Rep. Adam Schiff recently revealed that, before he entered politics, he wanted to be a screenwriter. He even penned scripts for a courtroom drama and an action-filled spy thriller. Mr. Schiff, now leading the Democratic push to impeach President Trump, hasn’t lost his theatrical flair.
He insisted for months that there was “ample evidence of collusion in plain sight” before the Mueller report blew that claim to hell. Then there was Mr. Schiff’s opening statement for the impeachment proceedings, in which he reimagined Mr. Trump’s call with Ukrainian President Volodymyr Zelensky, presenting an alternate script. It was largely panned as a B-movie “Godfather” rip-off.
Now the would-be dramatist is staging a new production: “Impeaching the President.” His script features secret sessions in the Capitol basement, anonymous whistleblowers, constant and selective leaks of testimony, and, of course, a brilliant performance by the heroic lead.
Count me as a skeptic, and not only because we know how this drama is likely to end: with an almost straight party-line vote by the House to impeach Mr. Trump and a near-straight party-line vote by the Senate not to remove him from office.
I’m also skeptical because I was cast in an earlier Schiff production, following my September 2007 departure as deputy White House chief of staff. On May 22, 2008, the House Judiciary Committee subpoenaed me to answer questions regarding the Bush administration’s removal of nine U.S. attorneys starting in 2006 and the prosecution of Don Siegelman, a former Democratic governor of Alabama, who was convicted in 2006 of bribery and fraud and sentenced to seven years.
A New York Times editorial supported the Judiciary Committee’s demand, speculating that I “may have been directly involved” in the “possibly illegal firings” of the U.S. attorneys and claiming Mr. Siegelman’s prosecution “appears to have been politically motivated.” Never mind that U.S. attorneys serve at the president’s pleasure, that all nine were removed for cause, and that a career deputy U.S. attorney with an impeccable reputation led Mr. Siegelman’s prosecution.
An Alabama lawyer named Dana Jill Simpson stoked Mr. Siegelman’s complaints that I had railroaded him. On “60 Minutes” and MSNBC, she alleged I recruited her as an opposition researcher to take down Mr. Siegelman because he threatened the GOP’s hold on the White House. This was absurd: I never met Ms. Simpson, the governor was never going to be president, and her claims on TV sounded unhinged because they were.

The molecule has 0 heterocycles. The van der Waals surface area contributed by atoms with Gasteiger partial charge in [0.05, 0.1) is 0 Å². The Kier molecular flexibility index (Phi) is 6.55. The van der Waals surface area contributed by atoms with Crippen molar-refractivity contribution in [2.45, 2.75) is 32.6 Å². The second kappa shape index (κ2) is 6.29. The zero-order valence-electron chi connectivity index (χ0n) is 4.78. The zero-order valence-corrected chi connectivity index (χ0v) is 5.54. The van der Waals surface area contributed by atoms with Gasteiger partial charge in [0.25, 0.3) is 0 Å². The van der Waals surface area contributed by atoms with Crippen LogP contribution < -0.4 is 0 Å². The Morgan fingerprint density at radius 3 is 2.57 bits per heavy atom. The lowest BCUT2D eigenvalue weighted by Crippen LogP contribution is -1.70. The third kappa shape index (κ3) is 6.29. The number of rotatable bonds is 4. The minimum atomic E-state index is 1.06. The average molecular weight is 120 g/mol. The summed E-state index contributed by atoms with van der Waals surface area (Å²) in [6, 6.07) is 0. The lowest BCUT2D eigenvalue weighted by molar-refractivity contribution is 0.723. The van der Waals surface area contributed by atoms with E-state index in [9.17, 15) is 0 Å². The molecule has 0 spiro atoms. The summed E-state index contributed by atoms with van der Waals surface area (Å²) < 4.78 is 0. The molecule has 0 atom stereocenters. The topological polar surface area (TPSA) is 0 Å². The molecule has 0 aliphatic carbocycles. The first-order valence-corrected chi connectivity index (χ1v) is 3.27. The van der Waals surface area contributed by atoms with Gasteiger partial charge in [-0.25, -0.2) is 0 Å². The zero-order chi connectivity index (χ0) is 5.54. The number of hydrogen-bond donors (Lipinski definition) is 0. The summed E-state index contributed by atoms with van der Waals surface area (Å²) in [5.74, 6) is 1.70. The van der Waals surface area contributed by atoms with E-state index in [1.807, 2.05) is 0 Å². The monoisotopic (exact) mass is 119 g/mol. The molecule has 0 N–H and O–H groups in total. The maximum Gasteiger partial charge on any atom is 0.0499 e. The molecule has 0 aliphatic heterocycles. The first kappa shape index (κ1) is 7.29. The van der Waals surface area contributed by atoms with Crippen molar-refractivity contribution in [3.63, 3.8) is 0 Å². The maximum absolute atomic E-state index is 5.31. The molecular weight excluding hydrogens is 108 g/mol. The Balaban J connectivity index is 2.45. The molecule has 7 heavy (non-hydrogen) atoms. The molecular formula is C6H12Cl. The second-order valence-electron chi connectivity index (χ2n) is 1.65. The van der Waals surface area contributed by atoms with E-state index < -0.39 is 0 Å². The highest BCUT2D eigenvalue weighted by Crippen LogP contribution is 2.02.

None of this mattered. As House Judiciary Committee Chairman John Conyers explained, “We’re closing in on Rove. Someone’s got to kick his ass.”
The subpoena raised issues of executive privilege and was stalemated until the Obama administration intervened to broker a compromise. So on July 7, 2009, I met with Judiciary Committee staff for a day of questioning. On July 30, I appeared for nearly 10 hours before Mr. Schiff, the committee’s designated interrogator.
He hadn’t even prepared. His staff gave him a large notebook full of questions, which he was evidently seeing for the first time. There were long pauses as he reviewed questions before asking them. He was repetitive, leading my lawyer to object frequently that I had already answered a question several times. Mr. Schiff barely touched the Siegelman issue and never raised Ms. Simpson’s accusations. His staffers later admitted to me that they found her a completely unreliable witness.
Following my appearance, in the interest of transparency, I gave my emails and other documents to reporters. I didn’t want to wait for Messrs. Schiff and Conyers to spin the information and “kick my ass.” Predictably, they accused me of sidestepping an agreement not to discuss my testimony. I’d never made any such agreement.